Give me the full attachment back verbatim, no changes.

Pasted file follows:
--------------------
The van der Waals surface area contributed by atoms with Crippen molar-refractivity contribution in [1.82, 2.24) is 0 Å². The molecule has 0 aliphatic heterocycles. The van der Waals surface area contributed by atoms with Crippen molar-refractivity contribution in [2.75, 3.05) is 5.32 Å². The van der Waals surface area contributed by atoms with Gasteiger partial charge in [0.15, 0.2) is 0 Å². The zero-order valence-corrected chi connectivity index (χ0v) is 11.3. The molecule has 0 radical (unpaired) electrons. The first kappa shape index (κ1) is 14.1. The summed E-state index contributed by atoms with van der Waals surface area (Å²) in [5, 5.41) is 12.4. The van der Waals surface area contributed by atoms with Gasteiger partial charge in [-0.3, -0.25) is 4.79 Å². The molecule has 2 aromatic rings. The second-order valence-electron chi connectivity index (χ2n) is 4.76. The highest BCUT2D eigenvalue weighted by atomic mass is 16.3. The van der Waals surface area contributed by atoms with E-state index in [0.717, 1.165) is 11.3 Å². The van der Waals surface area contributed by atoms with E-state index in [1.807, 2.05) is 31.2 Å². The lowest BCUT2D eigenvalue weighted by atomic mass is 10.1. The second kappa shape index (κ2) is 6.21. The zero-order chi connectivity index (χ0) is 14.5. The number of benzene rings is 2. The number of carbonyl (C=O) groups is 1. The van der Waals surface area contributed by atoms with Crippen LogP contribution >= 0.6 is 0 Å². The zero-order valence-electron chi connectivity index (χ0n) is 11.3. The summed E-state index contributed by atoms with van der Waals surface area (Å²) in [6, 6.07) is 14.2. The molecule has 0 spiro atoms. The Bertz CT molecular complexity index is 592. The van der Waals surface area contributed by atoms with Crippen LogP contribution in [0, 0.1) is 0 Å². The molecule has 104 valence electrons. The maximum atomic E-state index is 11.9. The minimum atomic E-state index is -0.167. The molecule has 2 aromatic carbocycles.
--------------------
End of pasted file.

The van der Waals surface area contributed by atoms with Crippen molar-refractivity contribution in [1.82, 2.24) is 0 Å². The molecule has 0 aliphatic heterocycles. The van der Waals surface area contributed by atoms with Crippen molar-refractivity contribution in [2.75, 3.05) is 5.32 Å². The van der Waals surface area contributed by atoms with Gasteiger partial charge in [0.15, 0.2) is 0 Å². The zero-order valence-corrected chi connectivity index (χ0v) is 11.3. The molecule has 0 radical (unpaired) electrons. The first kappa shape index (κ1) is 14.1. The summed E-state index contributed by atoms with van der Waals surface area (Å²) in [5, 5.41) is 12.4. The van der Waals surface area contributed by atoms with Gasteiger partial charge in [-0.3, -0.25) is 4.79 Å². The molecule has 2 aromatic rings. The second-order valence-electron chi connectivity index (χ2n) is 4.76. The highest BCUT2D eigenvalue weighted by atomic mass is 16.3. The van der Waals surface area contributed by atoms with E-state index in [0.717, 1.165) is 11.3 Å². The van der Waals surface area contributed by atoms with E-state index in [1.807, 2.05) is 31.2 Å². The lowest BCUT2D eigenvalue weighted by atomic mass is 10.1. The second kappa shape index (κ2) is 6.21. The zero-order chi connectivity index (χ0) is 14.5. The number of benzene rings is 2. The number of carbonyl (C=O) groups is 1. The van der Waals surface area contributed by atoms with Crippen LogP contribution >= 0.6 is 0 Å². The zero-order valence-electron chi connectivity index (χ0n) is 11.3. The summed E-state index contributed by atoms with van der Waals surface area (Å²) in [6, 6.07) is 14.2. The molecule has 0 spiro atoms. The Bertz CT molecular complexity index is 592. The van der Waals surface area contributed by atoms with Crippen LogP contribution in [0, 0.1) is 0 Å². The molecule has 104 valence electrons. The maximum atomic E-state index is 11.9. The minimum atomic E-state index is -0.167. The molecule has 2 aromatic carbocycles.